We then moved to a series of Buddha's that were right next to a school. To get to the Lucky Buddha we had to walk through a playground, interrupting a group of boys game of soccer. This Buddha was much smaller but just as beautiful. The building was also elaborate and richly decorated. Once leaving this building we were led to another in a smaller part of the school. Here there were mainly Mae Chi and Monks walking around, though in small numbers. This Buddha was very simple in comparison to the last two. We talk a little bit with the school teacher near the Buddha before moving to the next building. This building was being prepared for a public ceremony that would take place later that night. In the corner was the Happy Buddha, also known as the Blue Buddha. We were led in another individual prayer, bowing three times to the Buddha.
We got back in our Tuck Tuck and were told that the other Temples were closed for an hour for prayer. Thinking it would be fine we agreed to go to an export shop while we waited. After going in and talking about expensive custom made western clothes that were supposedly tax free, we left. The driver took us to another shop which was the exact same. Annoyed at this point we told the driver to take us to a street market we planned on attending. Instead he took us to another export shop. The driver then explained that if we spent ten minutes in the shop he would get a card that would pay for his gas. We forced ourselves to spend 10 minutes in the store, along with many other Western tourist that fell for the same scam. After enough time we left the shop and the driver took us to the street market we wanted, where we paid the agreed 10 Baht. After researching I discovered that it is common for taxi drivers to take part in such things where their ride is discounted because the shop owner pays their gas for taking you to the shop.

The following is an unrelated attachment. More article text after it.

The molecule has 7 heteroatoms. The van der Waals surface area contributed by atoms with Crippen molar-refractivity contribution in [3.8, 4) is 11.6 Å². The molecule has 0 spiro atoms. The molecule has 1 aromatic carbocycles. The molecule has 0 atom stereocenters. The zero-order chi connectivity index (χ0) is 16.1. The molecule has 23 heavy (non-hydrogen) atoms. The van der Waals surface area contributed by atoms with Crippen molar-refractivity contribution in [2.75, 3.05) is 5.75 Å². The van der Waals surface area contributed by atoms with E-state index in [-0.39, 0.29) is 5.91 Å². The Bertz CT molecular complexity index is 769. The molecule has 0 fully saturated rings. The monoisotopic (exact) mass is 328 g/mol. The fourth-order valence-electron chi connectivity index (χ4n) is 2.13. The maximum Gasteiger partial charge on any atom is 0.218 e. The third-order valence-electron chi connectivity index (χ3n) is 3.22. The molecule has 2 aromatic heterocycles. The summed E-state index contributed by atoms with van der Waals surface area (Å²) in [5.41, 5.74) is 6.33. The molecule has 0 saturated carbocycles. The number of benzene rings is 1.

The night got much better after that. We went to a fish spa and had the fish eat the dead skin off our feet. It tickled and felt creepy but was fun to do and relatively cheap. My roommate couldn't stop creaming for the first 8 minutes and couldn't look down at them after that. We then went to a rock bar but the live music wasn't going to start for another half hour. While we waited we went to an antique shop, where we talked to one of the owners, Tang, for an hour. He taught us Thai words and was very entertaining. The band in the bar played great music and Tang later walked with us to the main street where we would catch the bus, unfortunately we found out the busses were no longer running. After calling a taxi for us, we said good bye to Tang and headed home.
Unfortunately, the taxi driver new the city but not the location of our hotel. Even worse, he spoke no English. He soon went into hysterics and talked very fast trying to figure out where we were heading. When my roommate and I talked he raised his voice a few octaves. It was very entertaining. After learning the words for straight, left, and right, the driver dropped us off at a hotel a little ways from ours. He seemed so happy about finding the right place that we told him this was our destination and then walked to our hotel after he left.
Though the scam was very annoying, the day was still amazing and I met a series of very interesting characters.